Due to medical advancement, it is now possible to replace a baby’s defective mitochondrial DNA with a healthy DNA from female donor’s egg through IVF (In-Vitro Fertilization). This procedure developed by British scientists is currently banned, however the ministers are willing to change the law to prevent future diseases that may arise in children caused by defective mitochondria “ such as muscular dystrophy.
According to the article, mitochondrial disease is a glitch in the genes that act as batteries, powering each cell in the body. Defective mitochondria carried by mothers, can cause organ failures in the babies, as well as severe epilepsy or conditions such as muscular dystrophy “ in which a lot of children cannot be saved. Through In-Vitro Fertilization, however, it is very likely that the defective mitochondria is replaced with one of the female donor’s “ while maintaining the nuclei from the mother. I personally think that this advancement would be fundamentally beneficial to avoid catasthropic diseases, however it raised controversy because then the baby would have DNA from three people. It will possibly create identity confusion, especially if, say, the genes from the donor happens to be more dominant. Raising a genetically-altered child might be twice as challenging due to the explanations that parents need to be prepared for, as well as reacting/responding to the controversies.
Is it possible for the mitochondria DNA from female donor becomes more dominant than the mother’s DNA? Is there any possibility to kind of ˜pick-and-choose’ the characteristics one wants to admit from the mother, and the other from the donor?
There is a possibility that this may result in permanent change. How far down the matrilineal line would the donor’s DNA still show its characteristics?
If this were to be put into realization, I believe the cost will undoubtedly be high. Keeping this in mind, would this procedure create even a bigger gap between the rich and the not-haves, since only certain people with economic power can afford such medical treatment?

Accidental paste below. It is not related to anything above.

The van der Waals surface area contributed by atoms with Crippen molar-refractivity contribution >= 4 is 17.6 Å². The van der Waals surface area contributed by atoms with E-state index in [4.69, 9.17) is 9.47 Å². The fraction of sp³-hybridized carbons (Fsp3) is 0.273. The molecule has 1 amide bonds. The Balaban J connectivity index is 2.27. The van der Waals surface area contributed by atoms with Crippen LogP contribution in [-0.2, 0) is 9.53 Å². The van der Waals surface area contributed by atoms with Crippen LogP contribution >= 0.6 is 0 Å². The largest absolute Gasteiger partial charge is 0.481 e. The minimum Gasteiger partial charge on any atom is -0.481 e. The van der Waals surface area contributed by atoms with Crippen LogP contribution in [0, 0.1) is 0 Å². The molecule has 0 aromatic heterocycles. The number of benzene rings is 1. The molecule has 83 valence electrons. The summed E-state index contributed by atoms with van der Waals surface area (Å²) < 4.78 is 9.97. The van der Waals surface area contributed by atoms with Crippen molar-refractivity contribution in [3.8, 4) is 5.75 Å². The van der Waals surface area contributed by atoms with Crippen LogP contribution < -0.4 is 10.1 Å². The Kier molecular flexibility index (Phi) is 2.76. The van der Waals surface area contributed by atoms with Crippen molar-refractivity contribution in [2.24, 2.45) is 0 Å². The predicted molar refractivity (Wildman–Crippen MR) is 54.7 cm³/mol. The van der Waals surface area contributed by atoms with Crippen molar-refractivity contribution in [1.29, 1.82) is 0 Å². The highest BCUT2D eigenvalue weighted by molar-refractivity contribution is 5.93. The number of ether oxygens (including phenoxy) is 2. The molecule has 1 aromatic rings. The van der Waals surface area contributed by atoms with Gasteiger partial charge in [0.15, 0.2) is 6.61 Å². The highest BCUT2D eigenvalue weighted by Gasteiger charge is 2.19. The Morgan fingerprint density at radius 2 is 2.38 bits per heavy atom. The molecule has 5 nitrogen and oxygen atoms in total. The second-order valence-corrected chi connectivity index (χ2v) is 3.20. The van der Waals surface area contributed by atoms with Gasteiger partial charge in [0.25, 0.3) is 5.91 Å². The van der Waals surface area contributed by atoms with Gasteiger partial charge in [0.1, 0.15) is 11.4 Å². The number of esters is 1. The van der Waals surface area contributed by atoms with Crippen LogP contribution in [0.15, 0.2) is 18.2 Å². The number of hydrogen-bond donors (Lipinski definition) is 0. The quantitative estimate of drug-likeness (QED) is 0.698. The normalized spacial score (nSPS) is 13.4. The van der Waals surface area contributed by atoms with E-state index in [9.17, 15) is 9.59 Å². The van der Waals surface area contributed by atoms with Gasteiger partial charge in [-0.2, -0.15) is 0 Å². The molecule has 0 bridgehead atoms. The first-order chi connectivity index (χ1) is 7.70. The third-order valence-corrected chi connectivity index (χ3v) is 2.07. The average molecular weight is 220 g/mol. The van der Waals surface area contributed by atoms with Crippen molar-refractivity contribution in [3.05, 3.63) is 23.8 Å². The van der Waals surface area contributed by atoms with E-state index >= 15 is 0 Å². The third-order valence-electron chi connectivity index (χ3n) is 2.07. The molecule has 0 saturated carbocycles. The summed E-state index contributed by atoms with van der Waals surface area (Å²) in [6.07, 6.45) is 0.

If the defect is on sperm’s mitochondria, would the same treatment be able to be applied to a male donor? In other words, the three parent babies’ will carry DNA of 1 female (the mom) and two males (the dad and the donor).
I personally think that this still needs a lot more research especially regarding safety. There is a possibility that the mitochondria from the donor’s egg becomes ˜unrecognizable’ when implanted back into the mother’s womb, and the article says that significantly negative impact would not be detectable until the babies are born.
Aside from that, however, the biggest issues that may arise due to legalization of the procedure are ethical issues. Knowing that genetics can be modified, people that are more economically powerful will lean towards the ˜designer babies’ trend. This procedure would be misuse, not just to eliminate the possibility of a disease, but also to alter features of the baby, such as gender, hair color, eye color, shape of the nose, height, and so on. My opinion personally, genetically altered babies will eliminate imperfections that makes us human, thus creating a very narrow perspective on beauty.
Moreover, I believe that when this were put into realization, both parties (medical professionals and prospective parents) need to be informed regarding the long term consequences. Replacing the mother’s mitochondrial DNA will not just affect her child, but since it is passed down, it will eventually be passed down to the 3rd, 4th, generation. In conclusion, this may have permanent effects, and some of the consequences may not be foreseen until then.
Balen, Beth. ˜Three-Parent Babies’ Could Be Born in Britain Next Year. Telegraph.co.uk.The Telegraph Media Group Limited. 27 Feb 2014. Web. 6 May 2014.